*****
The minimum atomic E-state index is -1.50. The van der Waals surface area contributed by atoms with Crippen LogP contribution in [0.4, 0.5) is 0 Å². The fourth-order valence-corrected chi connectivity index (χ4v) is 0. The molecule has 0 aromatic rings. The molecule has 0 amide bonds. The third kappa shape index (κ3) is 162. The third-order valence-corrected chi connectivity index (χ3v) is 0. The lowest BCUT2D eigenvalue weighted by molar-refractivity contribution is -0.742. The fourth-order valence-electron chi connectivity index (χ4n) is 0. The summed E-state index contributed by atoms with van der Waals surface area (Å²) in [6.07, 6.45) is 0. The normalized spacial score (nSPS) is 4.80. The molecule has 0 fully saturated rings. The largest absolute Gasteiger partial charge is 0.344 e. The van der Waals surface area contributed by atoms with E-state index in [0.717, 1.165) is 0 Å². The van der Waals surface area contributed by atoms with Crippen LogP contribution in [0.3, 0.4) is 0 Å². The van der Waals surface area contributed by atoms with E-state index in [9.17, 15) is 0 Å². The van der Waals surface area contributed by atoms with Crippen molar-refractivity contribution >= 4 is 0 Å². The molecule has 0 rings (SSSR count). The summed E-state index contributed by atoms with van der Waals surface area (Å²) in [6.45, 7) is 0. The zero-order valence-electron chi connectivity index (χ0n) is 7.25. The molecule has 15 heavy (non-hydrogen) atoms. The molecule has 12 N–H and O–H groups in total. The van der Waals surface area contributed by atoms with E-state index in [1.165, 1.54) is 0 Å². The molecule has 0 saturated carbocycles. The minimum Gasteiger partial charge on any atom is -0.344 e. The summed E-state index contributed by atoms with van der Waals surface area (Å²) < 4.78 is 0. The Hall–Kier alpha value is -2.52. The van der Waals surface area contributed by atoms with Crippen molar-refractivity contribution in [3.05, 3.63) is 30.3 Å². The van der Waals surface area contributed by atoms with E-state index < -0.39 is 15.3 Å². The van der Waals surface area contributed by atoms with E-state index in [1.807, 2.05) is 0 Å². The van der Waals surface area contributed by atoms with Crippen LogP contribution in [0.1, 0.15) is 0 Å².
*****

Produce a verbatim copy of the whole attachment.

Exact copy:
The minimum atomic E-state index is -1.50. The van der Waals surface area contributed by atoms with Crippen LogP contribution in [0.4, 0.5) is 0 Å². The fourth-order valence-corrected chi connectivity index (χ4v) is 0. The molecule has 0 aromatic rings. The molecule has 0 amide bonds. The third kappa shape index (κ3) is 162. The third-order valence-corrected chi connectivity index (χ3v) is 0. The lowest BCUT2D eigenvalue weighted by molar-refractivity contribution is -0.742. The fourth-order valence-electron chi connectivity index (χ4n) is 0. The summed E-state index contributed by atoms with van der Waals surface area (Å²) in [6.07, 6.45) is 0. The normalized spacial score (nSPS) is 4.80. The molecule has 0 fully saturated rings. The largest absolute Gasteiger partial charge is 0.344 e. The van der Waals surface area contributed by atoms with E-state index in [0.717, 1.165) is 0 Å². The van der Waals surface area contributed by atoms with Crippen LogP contribution in [0.3, 0.4) is 0 Å². The van der Waals surface area contributed by atoms with E-state index in [9.17, 15) is 0 Å². The van der Waals surface area contributed by atoms with Crippen molar-refractivity contribution >= 4 is 0 Å². The molecule has 0 rings (SSSR count). The summed E-state index contributed by atoms with van der Waals surface area (Å²) in [6.45, 7) is 0. The zero-order valence-electron chi connectivity index (χ0n) is 7.25. The molecule has 15 heavy (non-hydrogen) atoms. The molecule has 12 N–H and O–H groups in total. The van der Waals surface area contributed by atoms with E-state index in [1.165, 1.54) is 0 Å². The molecule has 0 saturated carbocycles. The minimum Gasteiger partial charge on any atom is -0.344 e. The summed E-state index contributed by atoms with van der Waals surface area (Å²) < 4.78 is 0. The Hall–Kier alpha value is -2.52. The van der Waals surface area contributed by atoms with Crippen molar-refractivity contribution in [3.05, 3.63) is 30.3 Å². The van der Waals surface area contributed by atoms with E-state index < -0.39 is 15.3 Å². The van der Waals surface area contributed by atoms with E-state index in [1.807, 2.05) is 0 Å². The van der Waals surface area contributed by atoms with Crippen LogP contribution in [0.1, 0.15) is 0 Å².